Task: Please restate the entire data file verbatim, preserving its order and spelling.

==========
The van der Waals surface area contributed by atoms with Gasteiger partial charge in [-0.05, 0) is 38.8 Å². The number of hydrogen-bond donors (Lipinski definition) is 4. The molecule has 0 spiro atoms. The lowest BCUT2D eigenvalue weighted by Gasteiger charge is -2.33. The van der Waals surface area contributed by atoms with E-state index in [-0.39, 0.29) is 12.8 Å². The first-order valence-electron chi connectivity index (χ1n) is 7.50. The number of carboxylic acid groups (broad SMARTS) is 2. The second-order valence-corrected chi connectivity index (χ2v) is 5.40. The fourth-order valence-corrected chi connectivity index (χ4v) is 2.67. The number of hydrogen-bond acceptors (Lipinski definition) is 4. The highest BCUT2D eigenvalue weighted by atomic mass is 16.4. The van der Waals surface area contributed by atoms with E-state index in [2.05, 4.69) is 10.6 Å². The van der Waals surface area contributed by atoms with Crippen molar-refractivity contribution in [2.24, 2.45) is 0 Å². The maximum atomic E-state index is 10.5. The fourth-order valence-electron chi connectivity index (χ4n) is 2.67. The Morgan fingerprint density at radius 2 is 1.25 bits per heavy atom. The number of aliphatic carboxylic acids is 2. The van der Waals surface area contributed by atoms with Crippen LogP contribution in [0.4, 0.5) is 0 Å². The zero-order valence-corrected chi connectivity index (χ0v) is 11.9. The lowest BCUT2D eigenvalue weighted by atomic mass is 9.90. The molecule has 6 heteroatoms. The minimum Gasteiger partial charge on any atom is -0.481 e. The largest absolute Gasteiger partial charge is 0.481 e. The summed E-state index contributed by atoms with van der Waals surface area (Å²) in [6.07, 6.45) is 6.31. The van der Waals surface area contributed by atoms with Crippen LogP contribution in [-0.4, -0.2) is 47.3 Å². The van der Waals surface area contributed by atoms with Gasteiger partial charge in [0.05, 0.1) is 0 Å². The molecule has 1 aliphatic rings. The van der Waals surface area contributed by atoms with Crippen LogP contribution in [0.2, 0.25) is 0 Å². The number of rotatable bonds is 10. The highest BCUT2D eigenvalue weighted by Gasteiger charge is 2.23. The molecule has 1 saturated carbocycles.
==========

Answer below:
The van der Waals surface area contributed by atoms with Gasteiger partial charge in [-0.05, 0) is 38.8 Å². The number of hydrogen-bond donors (Lipinski definition) is 4. The molecule has 0 spiro atoms. The lowest BCUT2D eigenvalue weighted by Gasteiger charge is -2.33. The van der Waals surface area contributed by atoms with E-state index in [-0.39, 0.29) is 12.8 Å². The first-order valence-electron chi connectivity index (χ1n) is 7.50. The number of carboxylic acid groups (broad SMARTS) is 2. The second-order valence-corrected chi connectivity index (χ2v) is 5.40. The fourth-order valence-corrected chi connectivity index (χ4v) is 2.67. The number of hydrogen-bond acceptors (Lipinski definition) is 4. The highest BCUT2D eigenvalue weighted by atomic mass is 16.4. The van der Waals surface area contributed by atoms with E-state index in [2.05, 4.69) is 10.6 Å². The van der Waals surface area contributed by atoms with Crippen molar-refractivity contribution in [2.24, 2.45) is 0 Å². The maximum atomic E-state index is 10.5. The fourth-order valence-electron chi connectivity index (χ4n) is 2.67. The Morgan fingerprint density at radius 2 is 1.25 bits per heavy atom. The number of aliphatic carboxylic acids is 2. The van der Waals surface area contributed by atoms with Crippen LogP contribution in [0.4, 0.5) is 0 Å². The zero-order valence-corrected chi connectivity index (χ0v) is 11.9. The lowest BCUT2D eigenvalue weighted by atomic mass is 9.90. The molecule has 6 heteroatoms. The minimum Gasteiger partial charge on any atom is -0.481 e. The largest absolute Gasteiger partial charge is 0.481 e. The summed E-state index contributed by atoms with van der Waals surface area (Å²) in [6.07, 6.45) is 6.31. The van der Waals surface area contributed by atoms with Crippen LogP contribution in [-0.4, -0.2) is 47.3 Å². The van der Waals surface area contributed by atoms with Gasteiger partial charge in [0.05, 0.1) is 0 Å². The molecule has 1 aliphatic rings. The van der Waals surface area contributed by atoms with Crippen LogP contribution in [0.2, 0.25) is 0 Å². The number of rotatable bonds is 10. The highest BCUT2D eigenvalue weighted by Gasteiger charge is 2.23. The molecule has 1 saturated carbocycles.